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Natural cosmetics remains driver of the German industry

by Susanne Gschwind (comments: 0)

Natural cosmetics
Traditional beauty retailers have suffered long closures in the Corona year. © Pixabay / Monfocus

In the Corona year, natural cosmetics again recorded strong growth and were able to attract many new buyers. However, not all forms of distribution are benefiting equally.

Natural cosmetics developed extremely positively in the German-speaking region last year: “Compared to the previous year, it recorded sales growth of 5.7 per cent,” said Mirja Eckert at the presentation of the Natural Cosmetics Industry Monitor 2020. By comparison, the near-natural sector also developed positively with growth of 0.4 per cent, “but not with the dynamic to which we are otherwise accustomed,” said the managing director of the agency for strategic future issues The New and owner of the market research tool Naturkosmetik Konzepte. Conventional cosmetics were 2020 for the first time in a long time even slightly declining. According to the Cosmetics and Detergents Industry Association (IKW), sales fell by 0.1 per cent here.

1.3 million new buyers

Natural cosmetics therefore continue to be the driver of the industry. This is underpinned by another figure: “In the growth segment of natural cosmetics, we gained 1.3 million people last year who switched from conventional to natural cosmetics,” says Mirja Eckert. Meanwhile, the near-natural and natural cosmetics segments together account for almost 20 per cent of the market.

However, according to the market researcher, “retail has been completely turned around in 2020.” As examples, Mirja Eckert cites the shifts to e-commerce and the severe dislocations caused by the lockdown closures. To be sure, systemically important formats would have been able to continue selling body and beauty care. In contrast, traditional cosmetics retailers, especially beauty salons and perfumeries, have had to accept long closures. Nevertheless, according to Eckert, there are also clear winners here, namely those “who have been able to implement the omni-channel strategy well and who have also moved online.”

No growth rates near organic food

Cosmetics also developed positively in the organic specialist trade, but nowhere near as strongly as the food sector. “While total sales increased by an average of 14.4 per cent per store according to our figures, it was 0.6 percent in the cosmetics sector,” says Fabian Ganz of Biovista. “That's a great pity, because we had the opportunity to stay open via system relevance,” Eckert said. “But it looks like the target groups are not as accessible to organic specialty retail as a place to buy cosmetics.”

Number of natural cosmetics buyers on the rise

The fact that customers have increasingly turned to natural cosmetics in the past year is also confirmed by Anna Scheepers, Marketing Consult at the consumer research company GfK: “In the consumer panel, we see strong growth of eight per cent despite Corona.” The driver was, on the one hand, the number of natural cosmetics buyers, which increased by seven per cent in 2020. In addition, customers put more products in their shopping carts per purchase. On the other hand, shopping frequency was lower (keyword one-stop shopping) and prices also fell slightly.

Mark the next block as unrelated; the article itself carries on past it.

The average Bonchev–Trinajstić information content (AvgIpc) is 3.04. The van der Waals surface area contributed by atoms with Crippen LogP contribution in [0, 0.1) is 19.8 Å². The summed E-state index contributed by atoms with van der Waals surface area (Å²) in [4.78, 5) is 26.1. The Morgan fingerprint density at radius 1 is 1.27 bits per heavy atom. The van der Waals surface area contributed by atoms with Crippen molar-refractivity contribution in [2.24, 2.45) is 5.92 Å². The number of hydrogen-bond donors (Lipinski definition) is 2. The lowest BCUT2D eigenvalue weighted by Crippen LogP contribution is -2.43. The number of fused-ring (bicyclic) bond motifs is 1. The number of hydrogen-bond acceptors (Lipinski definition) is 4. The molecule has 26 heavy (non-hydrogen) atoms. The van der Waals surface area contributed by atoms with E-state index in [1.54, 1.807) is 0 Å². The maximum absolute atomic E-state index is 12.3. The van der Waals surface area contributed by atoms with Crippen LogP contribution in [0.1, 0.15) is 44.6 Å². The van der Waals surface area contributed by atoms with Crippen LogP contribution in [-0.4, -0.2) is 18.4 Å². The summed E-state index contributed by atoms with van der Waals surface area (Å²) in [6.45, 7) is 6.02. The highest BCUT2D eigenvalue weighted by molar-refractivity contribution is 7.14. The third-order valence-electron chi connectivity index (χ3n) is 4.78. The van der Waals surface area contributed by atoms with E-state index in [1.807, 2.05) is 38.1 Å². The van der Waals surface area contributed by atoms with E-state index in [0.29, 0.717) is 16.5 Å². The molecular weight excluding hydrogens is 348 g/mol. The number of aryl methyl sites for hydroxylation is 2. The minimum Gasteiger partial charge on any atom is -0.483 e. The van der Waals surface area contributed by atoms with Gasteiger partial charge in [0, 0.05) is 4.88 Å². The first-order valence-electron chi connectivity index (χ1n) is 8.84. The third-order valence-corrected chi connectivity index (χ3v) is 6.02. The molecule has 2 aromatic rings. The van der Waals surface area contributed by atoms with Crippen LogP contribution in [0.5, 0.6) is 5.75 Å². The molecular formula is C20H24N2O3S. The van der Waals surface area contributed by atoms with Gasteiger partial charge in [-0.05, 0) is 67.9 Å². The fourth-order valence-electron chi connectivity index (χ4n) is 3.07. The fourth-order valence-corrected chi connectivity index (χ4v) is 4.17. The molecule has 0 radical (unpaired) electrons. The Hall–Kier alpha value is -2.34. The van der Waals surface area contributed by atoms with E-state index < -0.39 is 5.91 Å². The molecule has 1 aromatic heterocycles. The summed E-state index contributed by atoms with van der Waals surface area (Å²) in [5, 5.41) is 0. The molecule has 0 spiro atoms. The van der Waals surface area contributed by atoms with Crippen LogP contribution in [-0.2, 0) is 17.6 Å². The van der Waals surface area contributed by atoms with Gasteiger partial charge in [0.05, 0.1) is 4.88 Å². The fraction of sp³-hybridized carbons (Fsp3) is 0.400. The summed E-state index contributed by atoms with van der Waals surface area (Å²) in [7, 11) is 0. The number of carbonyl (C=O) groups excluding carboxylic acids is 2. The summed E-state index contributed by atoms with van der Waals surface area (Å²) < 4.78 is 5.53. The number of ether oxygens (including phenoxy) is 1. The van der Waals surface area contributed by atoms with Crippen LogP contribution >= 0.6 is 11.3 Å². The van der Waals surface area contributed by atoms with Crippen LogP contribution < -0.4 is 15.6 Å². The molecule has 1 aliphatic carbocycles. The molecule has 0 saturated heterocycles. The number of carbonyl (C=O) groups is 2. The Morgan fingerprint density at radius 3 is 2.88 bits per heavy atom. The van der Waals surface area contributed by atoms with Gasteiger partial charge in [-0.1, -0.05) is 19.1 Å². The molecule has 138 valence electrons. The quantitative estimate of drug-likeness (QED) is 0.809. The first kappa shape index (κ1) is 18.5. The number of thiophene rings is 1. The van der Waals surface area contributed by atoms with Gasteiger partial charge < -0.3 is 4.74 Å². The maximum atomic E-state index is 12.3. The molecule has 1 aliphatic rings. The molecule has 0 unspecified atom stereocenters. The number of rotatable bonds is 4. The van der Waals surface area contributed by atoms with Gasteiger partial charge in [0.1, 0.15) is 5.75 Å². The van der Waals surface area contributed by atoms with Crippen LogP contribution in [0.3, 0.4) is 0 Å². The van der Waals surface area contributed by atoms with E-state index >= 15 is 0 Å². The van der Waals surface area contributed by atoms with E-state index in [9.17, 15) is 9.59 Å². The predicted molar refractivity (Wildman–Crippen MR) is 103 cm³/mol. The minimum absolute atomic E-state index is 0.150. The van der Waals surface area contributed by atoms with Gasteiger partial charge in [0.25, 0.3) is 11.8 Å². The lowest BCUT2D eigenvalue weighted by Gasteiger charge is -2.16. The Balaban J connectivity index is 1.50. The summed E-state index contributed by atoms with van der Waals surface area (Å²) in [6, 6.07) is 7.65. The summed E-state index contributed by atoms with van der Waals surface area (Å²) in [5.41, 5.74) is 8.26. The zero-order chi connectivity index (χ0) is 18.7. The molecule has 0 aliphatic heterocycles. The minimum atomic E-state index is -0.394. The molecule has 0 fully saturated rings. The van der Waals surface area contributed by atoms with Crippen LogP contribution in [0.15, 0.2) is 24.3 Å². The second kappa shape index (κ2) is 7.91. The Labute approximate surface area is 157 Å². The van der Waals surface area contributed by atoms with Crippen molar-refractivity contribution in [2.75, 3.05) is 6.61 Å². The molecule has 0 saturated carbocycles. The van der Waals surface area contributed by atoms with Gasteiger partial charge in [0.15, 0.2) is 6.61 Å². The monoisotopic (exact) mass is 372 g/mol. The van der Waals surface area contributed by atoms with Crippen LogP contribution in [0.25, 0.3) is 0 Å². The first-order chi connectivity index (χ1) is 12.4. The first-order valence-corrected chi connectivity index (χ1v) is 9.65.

Buyer reach at just under 30 per cent

In contrast, the buyer reach could be further increased. According to Scheepers, 29 per cent of people over 18 bought a natural cosmetics product at least once last year (in 2019, the figure was 27%). For conventional cosmetics, the buyer reach is admittedly 92 percent, according to GfK. But that also means the market is exhausted in terms of reach. “Not much is happening there anymore,“ Scheepers said.

The situation is different for natural cosmetics: On average, buyers spent around 30 euros on natural cosmetic products last year. According to Anna Scheepers, this corresponds to a share of around 14 per cent of the total demand for cosmetics: “So we still have a lot of room for improvement here!”

There were major differences between the individual categories in the Corona year: While the “Outer Categories” (e.g. decorative cosmetics) suffered a sharp loss of minus 16 per cent, the “Inner Catogories” grew strongly. Natural cosmetic soap, for example, increased by 55 per cent.

Sustainability issues even more important since pandemic

Do people in the pandemic have other worries and not pay so much attention to what they buy? And are they possibly even opting out of natural cosmetics again because of money worries? GfK investigated these questions in a survey of panel participants. The result: “On the contrary, the importance of climate protection, species conservation and, for example, the issue of plastic have actually become more important for many people,” says Scheepers. Her conclusion: “Even though they may have less money available in the future, they will still pay attention to what they spend it on and possibly buy sustainable and high-quality products all the more.”

Mirja Eckert is therefore certain that “natural cosmetics will continue to be a growth driver”. This is also due to social mega-trends such as health, individualization and sustainability. All of these are "topics that affect people's entire lifestyles," according to the trend researcher. However, it is also clear to her that in a changing market with growing availability of natural cosmetics and changing consumer behavior, it is no longer enough to simply carry on as before. “Everyone has to ask themselves, where are the sales channels in which I want to play a role and what should my product range look like?”


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